Fox hosts falsely attacked the Obama administration for pledging to reduce its carbon emissions, claiming that the U.S. is the only country doing so and that the move will prove unpopular. But 32 other countries -- which account for 58 percent of global emissions -- have already committed to reducing carbon pollution in advance of international climate change negotiations that will occur in December, and both the Obama administration's plan for reducing emissions and its intention to sign a global climate agreement are supported by more than two-thirds of Americans.
U.S. Announces Emissions Reduction Goal Ahead Of International Climate Talks
United States Submits Emissions Reduction Plan Ahead Of Global Climate Negotiations. On March 31, the Obama administration formally unveiled its strategy for reducing U.S. carbon emissions to 26-28 percent below 2005 levels over the next ten years, by submitting what's known as the U.S.'s "Intended Nationally Determined Contributions" (INDC) to the United Nations. As President Obama's senior advisor Brian Deese noted, the administration's plan includes policies that have already been implemented such as fuel economy standards for vehicles and energy efficiency measures for buildings and appliances, as well as EPA proposals to reduce carbon pollution from power plants and methane pollution from the oil and gas sector. [Medium, 3/31/15]
Countries Are Expected To Sporadically Submit INDCs To UN Throughout 2015. As Carbon Brief has noted, countries previously agreed that those "ready to do so" would submit their INDCs to the UN by March 31, but "[o]ther countries are likely to come forward sporadically throughout the rest of the year." [Carbon Brief, 3/31/15]
Fox Hosts Falsely Claim U.S. Is Only Country Pledging To Reduce Carbon Emissions And Distort China's Climate
Fox's MacCallum: U.S. Is Voluntarily Reducing Emissions At "Upper End Of The Range" But "No One Else Has To Do It." On the March 31 edition of Fox News' America's Newsroom, co-host Martha MacCallum bemoaned that the U.S. is voluntarily reducing its emissions at the "upper end of the range" when "no one else has to do it." Later in the segment, Fox Business' Stuart Varney claimed that under an agreement between the U.S. and China, China is "allowed to keep on polluting, keep on emitting until the year 2030, at which point they will be asked to start reducing. So we pay for a big reduction while they continue to pollute." MacCallum agreed that "China gets a big pass" because they're allowed to "do emissions as usual until 2030."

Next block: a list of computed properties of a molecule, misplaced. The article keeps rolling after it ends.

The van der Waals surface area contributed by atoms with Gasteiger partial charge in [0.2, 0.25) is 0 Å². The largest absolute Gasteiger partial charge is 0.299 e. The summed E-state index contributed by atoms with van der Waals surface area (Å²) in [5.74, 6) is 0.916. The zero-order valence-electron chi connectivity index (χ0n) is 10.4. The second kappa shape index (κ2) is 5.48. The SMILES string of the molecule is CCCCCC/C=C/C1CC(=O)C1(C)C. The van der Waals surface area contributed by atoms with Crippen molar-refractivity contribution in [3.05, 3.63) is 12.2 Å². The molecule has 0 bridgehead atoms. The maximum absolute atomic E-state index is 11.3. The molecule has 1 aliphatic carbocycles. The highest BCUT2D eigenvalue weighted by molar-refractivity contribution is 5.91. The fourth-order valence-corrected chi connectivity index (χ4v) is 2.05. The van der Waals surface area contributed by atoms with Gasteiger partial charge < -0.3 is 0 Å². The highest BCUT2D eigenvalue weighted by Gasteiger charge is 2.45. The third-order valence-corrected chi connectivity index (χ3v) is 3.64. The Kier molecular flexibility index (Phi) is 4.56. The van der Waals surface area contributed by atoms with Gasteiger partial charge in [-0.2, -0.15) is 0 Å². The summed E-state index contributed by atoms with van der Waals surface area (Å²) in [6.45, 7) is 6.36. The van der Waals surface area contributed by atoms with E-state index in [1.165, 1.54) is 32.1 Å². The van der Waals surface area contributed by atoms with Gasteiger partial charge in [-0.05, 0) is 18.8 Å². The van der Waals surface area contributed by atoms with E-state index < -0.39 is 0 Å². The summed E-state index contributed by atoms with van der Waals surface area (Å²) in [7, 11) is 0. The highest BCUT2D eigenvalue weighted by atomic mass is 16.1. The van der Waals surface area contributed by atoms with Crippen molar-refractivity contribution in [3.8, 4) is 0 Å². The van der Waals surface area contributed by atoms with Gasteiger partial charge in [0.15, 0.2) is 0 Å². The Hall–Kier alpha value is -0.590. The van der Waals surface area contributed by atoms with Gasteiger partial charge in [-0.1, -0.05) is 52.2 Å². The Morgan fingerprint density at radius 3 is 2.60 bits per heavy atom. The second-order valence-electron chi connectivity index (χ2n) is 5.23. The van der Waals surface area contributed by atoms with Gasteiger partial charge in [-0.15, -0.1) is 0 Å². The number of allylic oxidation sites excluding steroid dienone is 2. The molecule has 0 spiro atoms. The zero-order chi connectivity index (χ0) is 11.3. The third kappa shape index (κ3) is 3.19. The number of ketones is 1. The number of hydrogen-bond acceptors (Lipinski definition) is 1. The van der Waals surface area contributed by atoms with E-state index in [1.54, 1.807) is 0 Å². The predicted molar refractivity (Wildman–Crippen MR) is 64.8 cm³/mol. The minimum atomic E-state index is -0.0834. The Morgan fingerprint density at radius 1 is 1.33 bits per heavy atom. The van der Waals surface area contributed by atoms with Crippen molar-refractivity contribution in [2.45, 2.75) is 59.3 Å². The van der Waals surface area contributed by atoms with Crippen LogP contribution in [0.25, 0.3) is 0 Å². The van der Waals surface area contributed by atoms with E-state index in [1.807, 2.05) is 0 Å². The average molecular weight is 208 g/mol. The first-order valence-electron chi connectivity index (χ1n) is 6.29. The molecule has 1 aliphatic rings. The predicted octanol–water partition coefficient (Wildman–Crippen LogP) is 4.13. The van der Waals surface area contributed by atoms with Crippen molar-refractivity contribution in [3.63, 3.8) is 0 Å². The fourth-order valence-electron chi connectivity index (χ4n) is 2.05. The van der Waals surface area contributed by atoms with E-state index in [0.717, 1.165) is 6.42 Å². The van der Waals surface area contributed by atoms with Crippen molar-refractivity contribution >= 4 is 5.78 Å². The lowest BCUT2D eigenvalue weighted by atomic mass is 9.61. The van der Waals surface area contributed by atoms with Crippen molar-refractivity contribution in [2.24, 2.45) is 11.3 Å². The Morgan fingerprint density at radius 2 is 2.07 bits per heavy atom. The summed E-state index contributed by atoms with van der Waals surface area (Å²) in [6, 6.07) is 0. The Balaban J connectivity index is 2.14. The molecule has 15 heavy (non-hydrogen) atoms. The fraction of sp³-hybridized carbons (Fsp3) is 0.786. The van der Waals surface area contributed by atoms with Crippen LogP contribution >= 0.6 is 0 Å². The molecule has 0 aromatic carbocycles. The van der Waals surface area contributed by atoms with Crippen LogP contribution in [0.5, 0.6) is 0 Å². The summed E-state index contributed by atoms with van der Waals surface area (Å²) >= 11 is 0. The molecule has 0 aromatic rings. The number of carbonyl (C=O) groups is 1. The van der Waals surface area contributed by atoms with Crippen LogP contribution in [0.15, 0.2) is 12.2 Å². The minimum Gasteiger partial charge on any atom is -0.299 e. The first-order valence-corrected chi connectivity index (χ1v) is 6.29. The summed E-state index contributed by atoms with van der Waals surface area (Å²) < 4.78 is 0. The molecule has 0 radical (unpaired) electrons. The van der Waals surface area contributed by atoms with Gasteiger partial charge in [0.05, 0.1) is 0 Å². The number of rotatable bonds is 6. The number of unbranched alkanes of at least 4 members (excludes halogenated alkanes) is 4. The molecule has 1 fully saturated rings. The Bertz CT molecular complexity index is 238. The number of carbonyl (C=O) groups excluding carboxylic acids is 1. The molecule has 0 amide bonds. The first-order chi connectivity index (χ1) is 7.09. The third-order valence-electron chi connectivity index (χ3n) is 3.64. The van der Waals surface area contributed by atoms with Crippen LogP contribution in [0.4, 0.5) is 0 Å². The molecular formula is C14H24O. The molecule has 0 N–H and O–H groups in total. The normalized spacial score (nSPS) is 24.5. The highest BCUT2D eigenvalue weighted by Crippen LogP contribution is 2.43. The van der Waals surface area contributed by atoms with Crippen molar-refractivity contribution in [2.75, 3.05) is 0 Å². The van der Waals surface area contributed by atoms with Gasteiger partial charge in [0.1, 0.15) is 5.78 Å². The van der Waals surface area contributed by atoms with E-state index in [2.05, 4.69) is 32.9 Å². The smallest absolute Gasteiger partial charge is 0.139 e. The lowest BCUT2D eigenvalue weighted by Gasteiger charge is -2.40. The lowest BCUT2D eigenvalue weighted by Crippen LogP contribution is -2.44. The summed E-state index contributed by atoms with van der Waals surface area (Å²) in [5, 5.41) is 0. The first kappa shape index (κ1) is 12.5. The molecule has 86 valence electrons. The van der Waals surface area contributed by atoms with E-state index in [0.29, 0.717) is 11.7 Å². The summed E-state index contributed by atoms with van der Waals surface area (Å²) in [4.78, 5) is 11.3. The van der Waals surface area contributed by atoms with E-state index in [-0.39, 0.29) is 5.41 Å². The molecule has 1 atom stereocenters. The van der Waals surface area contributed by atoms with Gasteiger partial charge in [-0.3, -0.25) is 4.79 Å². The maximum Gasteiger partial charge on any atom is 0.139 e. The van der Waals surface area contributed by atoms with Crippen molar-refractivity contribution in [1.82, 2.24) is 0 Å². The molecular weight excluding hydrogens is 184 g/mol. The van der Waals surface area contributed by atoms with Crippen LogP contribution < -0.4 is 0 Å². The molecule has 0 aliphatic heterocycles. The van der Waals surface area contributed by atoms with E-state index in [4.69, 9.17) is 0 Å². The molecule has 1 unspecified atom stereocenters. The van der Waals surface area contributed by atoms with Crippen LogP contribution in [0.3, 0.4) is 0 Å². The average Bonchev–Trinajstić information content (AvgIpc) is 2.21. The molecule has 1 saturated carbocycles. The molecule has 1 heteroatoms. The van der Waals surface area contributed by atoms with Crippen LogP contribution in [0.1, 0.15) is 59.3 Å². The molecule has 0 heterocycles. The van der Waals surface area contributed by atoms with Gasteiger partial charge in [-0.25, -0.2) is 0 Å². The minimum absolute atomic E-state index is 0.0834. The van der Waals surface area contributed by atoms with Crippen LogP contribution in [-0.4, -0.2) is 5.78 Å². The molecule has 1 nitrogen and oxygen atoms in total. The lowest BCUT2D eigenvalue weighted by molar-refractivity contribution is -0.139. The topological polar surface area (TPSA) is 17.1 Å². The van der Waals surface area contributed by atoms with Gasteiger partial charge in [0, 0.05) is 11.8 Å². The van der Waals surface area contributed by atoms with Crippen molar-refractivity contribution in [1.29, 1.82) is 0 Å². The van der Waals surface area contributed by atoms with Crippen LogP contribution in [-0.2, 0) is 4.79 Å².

Fox's Varney: China "Doesn't Have To Do Anything." In a March 31 interview with Sen. John Hoeven (R-ND) on Fox Business' Varney & Co, Varney complained: "[T]his climate change deal is a very big deal and frankly I can't believe that you in the Senate and the rest of Congress will allow this president to commit America to that kind of emissions cut when China doesn't have to do anything." [Fox Business, Varney & Company, 3/31/15]
Fox's Cavuto: China Is Not Going To Do Anything For 15 Years. On the March 31 edition of Fox News' Your World with Neil Cavuto, Cavuto mocked China's pledge to reach peak emissions by 2030, saying, "It would be like me agreeing to a diet but I won't start [for] 15 years," and adding "I would sign on to anything that gives me 15 years to think about it." Cavuto concluded that the U.S. climate agreement with China is "a sham" and "bogus." Republican strategist Lisa Boothe similarly claimed: "What President Obama is essentially doing is saying that we`re going to cut our emissions by 28 percent. Meanwhile, China is going to continue building their energy infrastructure. They`re going to continue their emissions." [Fox News, Your World with Neil Cavuto, 3/31/15]
Fact: 32 Other Countries -- Including China -- Have Committed To Reducing Their Carbon Emissions
Altogether, Countries Representing 58 Percent Of Global Carbon Emissions Recently Announced Plans For Reductions. Along with the United States, China, Mexico, Switzerland, Norway, and the European Union (comprised of 28 countries) have announced post-2020 climate targets. As White House advisor Brian Deese explained, these countries account for over half of global emissions from the energy sector according to Energy Information Administration data: